Is it just me, or does it seem that as this school year progresses our students are becoming more and more lethargic?  I’m hopeful the spring sports that seem to be planning to open will help with the listlessness.  I see it even in my more dedicated students.  They are tired.  Too many hours of staring at a screen is making them less engaged in listening to a “live” adult.  I opened my studio for live lessons in June.

Things have gone very smoothly, however as the months have dragged on, it seems that yet another disappointment that the elementary schools will actually open has slammed down my hopeful students.  Some students who opted for a phase in plan have attended maybe 8 days of school between mid November and the Christmas holiday.  Here in North Carolina the elementary and possibly middle schools were supposed to open January 18th.  Alas, two days prior to opening the school board once again moved that date out to mid February due to the surge, lack of staff, lack of substitutes willing to serve.

In a quandry of what to do as my students walked in the door, I decided I cannot buy into the sleepy, less attentive malaise.  I’m trying new things:

  1.  Before playing a piece, I quickly give them maybe two (or three) things to remember that we covered the week before.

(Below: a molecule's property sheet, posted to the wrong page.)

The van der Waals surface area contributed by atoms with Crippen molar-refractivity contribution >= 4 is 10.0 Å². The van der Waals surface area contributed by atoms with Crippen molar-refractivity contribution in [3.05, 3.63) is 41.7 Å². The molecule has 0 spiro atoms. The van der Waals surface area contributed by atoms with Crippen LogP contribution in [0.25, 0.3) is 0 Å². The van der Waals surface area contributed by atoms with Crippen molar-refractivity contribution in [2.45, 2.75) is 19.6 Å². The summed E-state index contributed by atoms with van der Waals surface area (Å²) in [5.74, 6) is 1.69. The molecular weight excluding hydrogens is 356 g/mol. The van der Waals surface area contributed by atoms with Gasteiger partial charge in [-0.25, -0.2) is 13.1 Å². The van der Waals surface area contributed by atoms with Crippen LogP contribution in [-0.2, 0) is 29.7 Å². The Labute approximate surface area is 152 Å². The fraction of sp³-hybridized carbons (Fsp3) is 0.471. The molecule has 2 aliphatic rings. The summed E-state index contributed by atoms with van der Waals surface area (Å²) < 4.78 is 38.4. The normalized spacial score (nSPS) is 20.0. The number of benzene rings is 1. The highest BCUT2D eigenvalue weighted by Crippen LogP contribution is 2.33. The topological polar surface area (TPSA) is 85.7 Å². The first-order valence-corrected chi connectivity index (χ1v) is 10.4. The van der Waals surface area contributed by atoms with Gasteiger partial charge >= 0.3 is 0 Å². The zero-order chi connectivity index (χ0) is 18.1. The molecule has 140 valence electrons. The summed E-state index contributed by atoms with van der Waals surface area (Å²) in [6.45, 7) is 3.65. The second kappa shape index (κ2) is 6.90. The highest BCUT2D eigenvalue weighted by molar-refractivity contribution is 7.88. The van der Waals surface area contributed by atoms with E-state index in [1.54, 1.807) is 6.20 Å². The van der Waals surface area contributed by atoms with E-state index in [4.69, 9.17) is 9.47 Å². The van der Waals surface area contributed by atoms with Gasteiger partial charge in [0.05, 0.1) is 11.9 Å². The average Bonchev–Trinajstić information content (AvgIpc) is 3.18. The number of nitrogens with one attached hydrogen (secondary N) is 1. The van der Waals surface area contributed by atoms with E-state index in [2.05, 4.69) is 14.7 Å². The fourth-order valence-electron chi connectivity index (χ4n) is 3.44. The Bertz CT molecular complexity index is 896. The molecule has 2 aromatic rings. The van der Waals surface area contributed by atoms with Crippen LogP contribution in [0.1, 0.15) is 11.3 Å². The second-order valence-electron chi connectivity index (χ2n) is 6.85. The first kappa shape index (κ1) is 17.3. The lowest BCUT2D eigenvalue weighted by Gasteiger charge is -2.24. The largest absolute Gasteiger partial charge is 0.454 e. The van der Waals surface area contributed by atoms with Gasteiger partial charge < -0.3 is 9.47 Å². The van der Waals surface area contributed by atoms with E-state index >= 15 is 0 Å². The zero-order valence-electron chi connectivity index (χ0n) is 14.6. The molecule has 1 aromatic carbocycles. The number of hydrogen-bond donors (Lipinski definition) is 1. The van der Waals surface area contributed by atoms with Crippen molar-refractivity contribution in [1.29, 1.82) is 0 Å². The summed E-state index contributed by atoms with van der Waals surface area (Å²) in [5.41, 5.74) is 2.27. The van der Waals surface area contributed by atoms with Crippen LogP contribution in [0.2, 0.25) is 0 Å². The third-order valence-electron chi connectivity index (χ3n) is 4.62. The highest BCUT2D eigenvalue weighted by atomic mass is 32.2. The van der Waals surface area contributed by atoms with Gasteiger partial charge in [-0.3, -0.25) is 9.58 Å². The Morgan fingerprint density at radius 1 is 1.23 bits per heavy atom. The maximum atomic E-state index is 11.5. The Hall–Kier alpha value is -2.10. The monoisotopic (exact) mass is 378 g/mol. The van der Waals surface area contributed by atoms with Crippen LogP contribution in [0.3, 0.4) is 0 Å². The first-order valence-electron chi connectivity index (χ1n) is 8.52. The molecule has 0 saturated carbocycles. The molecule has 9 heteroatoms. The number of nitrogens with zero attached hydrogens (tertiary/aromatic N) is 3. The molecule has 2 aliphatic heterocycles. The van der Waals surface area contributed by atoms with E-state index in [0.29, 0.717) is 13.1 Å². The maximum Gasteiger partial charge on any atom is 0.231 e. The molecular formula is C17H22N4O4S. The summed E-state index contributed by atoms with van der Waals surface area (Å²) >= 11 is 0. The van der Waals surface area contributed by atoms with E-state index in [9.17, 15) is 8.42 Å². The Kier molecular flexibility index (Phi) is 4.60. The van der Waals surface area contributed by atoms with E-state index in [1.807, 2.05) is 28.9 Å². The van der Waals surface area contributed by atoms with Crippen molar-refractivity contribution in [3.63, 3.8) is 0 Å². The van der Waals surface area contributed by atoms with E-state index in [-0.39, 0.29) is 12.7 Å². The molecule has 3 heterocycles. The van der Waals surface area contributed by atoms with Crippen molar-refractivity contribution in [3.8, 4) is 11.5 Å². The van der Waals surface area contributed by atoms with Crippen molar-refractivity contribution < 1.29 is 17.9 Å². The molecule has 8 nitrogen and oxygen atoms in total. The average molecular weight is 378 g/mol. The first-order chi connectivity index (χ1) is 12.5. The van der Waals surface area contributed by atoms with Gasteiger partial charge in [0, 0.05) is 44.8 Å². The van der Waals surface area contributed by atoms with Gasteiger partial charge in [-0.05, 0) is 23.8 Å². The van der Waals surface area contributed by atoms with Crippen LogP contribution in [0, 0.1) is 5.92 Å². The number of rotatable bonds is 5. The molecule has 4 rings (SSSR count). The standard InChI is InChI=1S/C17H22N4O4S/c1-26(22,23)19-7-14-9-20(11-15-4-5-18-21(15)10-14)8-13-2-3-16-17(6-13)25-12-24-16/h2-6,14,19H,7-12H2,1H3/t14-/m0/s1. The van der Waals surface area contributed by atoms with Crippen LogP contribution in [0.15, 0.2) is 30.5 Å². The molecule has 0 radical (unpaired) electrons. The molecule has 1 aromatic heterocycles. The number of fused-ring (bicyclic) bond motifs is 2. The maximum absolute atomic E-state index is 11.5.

2.   I double check after working on the piece to tell me two important things to remember for this week.  They smile and nod but often cannot tell me what I just said.
  3. It’s “online festival season” so we cannot slide back.  I’m emphasizing deadlines.
  4.  Since parents are currently discouraged from coming into the lesson, I am making more of an effort to send a quick note along with the assignment that I email each week

Most of all, I am trying to discipline myself to remain “upbeat” and not nag or complain.  I’m one of the few live adults they see each week and if I’m complaining to them, it’s a bummer.  I’m realizing they are going through something that none of us adults has ever experienced.  Looking at it from their perspective, I can see how and why they are so downtrodden.  A look at recent news articles is siting an inflated suicide rate among teen students as a reason there is such a push to get students back in the classroom.  While I realize not all parts of the United States is experiencing school shutdowns, a large percentage are on at least a modified schedule.  In Great Britain the shutdown and stay at home orders are extremely strict.

We have 4.5 months to go before school “closes” and another summer appears on the horizon.  Let’s hope and pray our students can do a day camp, swim, maybe actually go on a trip.  We all need to look for some normalcy.

Best of luck to us all as we navigate these Covid waters in the coming months.

Carol Ann